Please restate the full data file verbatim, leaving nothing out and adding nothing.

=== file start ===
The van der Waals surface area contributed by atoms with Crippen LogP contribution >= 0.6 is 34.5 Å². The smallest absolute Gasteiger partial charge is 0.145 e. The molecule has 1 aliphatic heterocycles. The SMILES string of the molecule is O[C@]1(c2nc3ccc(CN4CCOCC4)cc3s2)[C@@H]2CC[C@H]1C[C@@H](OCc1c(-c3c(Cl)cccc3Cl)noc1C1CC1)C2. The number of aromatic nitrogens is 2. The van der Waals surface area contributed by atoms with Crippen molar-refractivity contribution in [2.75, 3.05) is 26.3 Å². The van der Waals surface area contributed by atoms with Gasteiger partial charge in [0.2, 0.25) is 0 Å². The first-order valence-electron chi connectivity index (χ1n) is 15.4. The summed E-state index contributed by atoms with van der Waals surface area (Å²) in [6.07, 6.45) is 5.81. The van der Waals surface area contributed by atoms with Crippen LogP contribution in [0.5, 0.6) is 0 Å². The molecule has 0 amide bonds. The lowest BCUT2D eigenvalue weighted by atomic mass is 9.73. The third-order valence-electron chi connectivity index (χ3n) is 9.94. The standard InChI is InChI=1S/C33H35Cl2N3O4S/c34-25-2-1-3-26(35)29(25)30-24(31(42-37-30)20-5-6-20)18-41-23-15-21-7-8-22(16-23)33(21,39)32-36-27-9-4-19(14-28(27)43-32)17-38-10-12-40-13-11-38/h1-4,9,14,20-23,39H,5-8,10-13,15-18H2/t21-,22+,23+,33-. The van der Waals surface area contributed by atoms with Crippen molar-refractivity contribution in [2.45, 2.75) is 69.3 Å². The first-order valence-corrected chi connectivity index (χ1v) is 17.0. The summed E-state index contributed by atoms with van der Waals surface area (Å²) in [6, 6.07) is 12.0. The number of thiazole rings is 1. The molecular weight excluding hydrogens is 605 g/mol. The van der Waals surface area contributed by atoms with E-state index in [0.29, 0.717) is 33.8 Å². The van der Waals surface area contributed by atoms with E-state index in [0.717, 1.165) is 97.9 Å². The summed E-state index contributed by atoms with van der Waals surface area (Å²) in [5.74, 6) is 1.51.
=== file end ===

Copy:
The van der Waals surface area contributed by atoms with Crippen LogP contribution >= 0.6 is 34.5 Å². The smallest absolute Gasteiger partial charge is 0.145 e. The molecule has 1 aliphatic heterocycles. The SMILES string of the molecule is O[C@]1(c2nc3ccc(CN4CCOCC4)cc3s2)[C@@H]2CC[C@H]1C[C@@H](OCc1c(-c3c(Cl)cccc3Cl)noc1C1CC1)C2. The number of aromatic nitrogens is 2. The van der Waals surface area contributed by atoms with Crippen molar-refractivity contribution in [2.75, 3.05) is 26.3 Å². The van der Waals surface area contributed by atoms with Gasteiger partial charge in [0.2, 0.25) is 0 Å². The first-order valence-electron chi connectivity index (χ1n) is 15.4. The summed E-state index contributed by atoms with van der Waals surface area (Å²) in [6.07, 6.45) is 5.81. The van der Waals surface area contributed by atoms with Crippen LogP contribution in [0.5, 0.6) is 0 Å². The molecule has 0 amide bonds. The lowest BCUT2D eigenvalue weighted by atomic mass is 9.73. The third-order valence-electron chi connectivity index (χ3n) is 9.94. The standard InChI is InChI=1S/C33H35Cl2N3O4S/c34-25-2-1-3-26(35)29(25)30-24(31(42-37-30)20-5-6-20)18-41-23-15-21-7-8-22(16-23)33(21,39)32-36-27-9-4-19(14-28(27)43-32)17-38-10-12-40-13-11-38/h1-4,9,14,20-23,39H,5-8,10-13,15-18H2/t21-,22+,23+,33-. The van der Waals surface area contributed by atoms with Crippen molar-refractivity contribution in [2.45, 2.75) is 69.3 Å². The first-order valence-corrected chi connectivity index (χ1v) is 17.0. The summed E-state index contributed by atoms with van der Waals surface area (Å²) in [6, 6.07) is 12.0. The number of thiazole rings is 1. The molecular weight excluding hydrogens is 605 g/mol. The van der Waals surface area contributed by atoms with E-state index in [0.29, 0.717) is 33.8 Å². The van der Waals surface area contributed by atoms with E-state index in [0.717, 1.165) is 97.9 Å². The summed E-state index contributed by atoms with van der Waals surface area (Å²) in [5.74, 6) is 1.51.